"Altar" also has its core meaning and symbolism, especially for Jewish readers. The altar is the place of sacrifice. It is where people make offerings to God, and in the Old Testament the sign of the altar surely points to God's holiness.

The altar is not mentioned in Revelation as often as the throne, but it seems to me that when it does appear it has this focus of sacrifice, offering and holiness. Thus in Revelation 6.9 the souls of the martyrs are under the altar because their death and their testimony are a sacrificial offering to God. And in Revelation 8.3-5 we read this:

Another angel, who had a golden censer, came and stood at the altar. He was given much incense to offer, with the prayers of all God’s people, on the golden altar in front of the throne. The smoke of the incense, together with the prayers of God’s people, went up before God from the angel’s hand. Then the angel took the censer, filled it with fire from the altar, and hurled it on the earth; and there came peals of thunder, rumblings, flashes of lightning and an earthquake.

Here there is a strong picture of an offering which rises up to a holy God, as well as judgment hurled down on a rebellious earth. The purifying work of sacrifice and of fire flows in both directions, and the altar is the centrepiece of this activity.

It's worth noting that this verse is the only verse in Revelation that refers to both the throne and the altar by relationship, and they are not in the same place. Here the altar is before the throne, and thus separated from it. (But then we are talking symbolically, and words that are distinguished in our language refer to a God who is one, who is fully integrated in all aspects of his activity and character.)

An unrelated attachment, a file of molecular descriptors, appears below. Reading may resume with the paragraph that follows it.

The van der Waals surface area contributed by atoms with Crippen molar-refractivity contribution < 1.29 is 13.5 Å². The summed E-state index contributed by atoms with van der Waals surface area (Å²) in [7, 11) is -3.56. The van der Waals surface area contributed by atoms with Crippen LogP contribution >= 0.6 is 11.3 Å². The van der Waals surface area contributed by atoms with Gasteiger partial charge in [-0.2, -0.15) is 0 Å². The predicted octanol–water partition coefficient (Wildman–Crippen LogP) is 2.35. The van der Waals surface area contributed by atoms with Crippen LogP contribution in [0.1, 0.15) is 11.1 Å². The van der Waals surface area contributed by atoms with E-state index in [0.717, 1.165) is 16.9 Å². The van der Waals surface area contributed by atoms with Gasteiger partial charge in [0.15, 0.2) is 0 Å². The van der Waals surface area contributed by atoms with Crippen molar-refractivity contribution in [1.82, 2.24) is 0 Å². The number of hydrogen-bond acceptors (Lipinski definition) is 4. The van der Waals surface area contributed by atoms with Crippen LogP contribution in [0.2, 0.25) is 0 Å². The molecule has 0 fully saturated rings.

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  • +1. Thx for your answer. It was especially interesting to read that the altar is located in the vincinity of the throne, and that it might be made of gold. – Constantthin Jan 13 '19 at 3:42
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after my research - under the altar is a picture of the trib saints before the new covenant is being enjoyed by the nation of Israel. that will not occur until the nation of Israel calls upon the Name of the Lord and accepts Christ as Messiah. once this happens, the souls under the altar can receive resurrected bodies per rev 20:4.

once they are resurrected, they are entitled to stand before the throne (rev 7:9) and the enjoy the benefits of the new covenant.

ps. the timing during the trib is similar to OT, Age of the Law. the audience is Jews. when Jesus was in upper room prior to the Cross, He offered the cup as a symbol of His blood which would usher in the new covenant. however, Jesus knew that the nation of Israel would not accept Him as Messiah. therefore, the new covenant was not enjoyed by the jews at that time. in jer 31:31, it tells us when the jews would enjoy new covenant.

not until the 2nd coming of Christ after great trib.

does this help?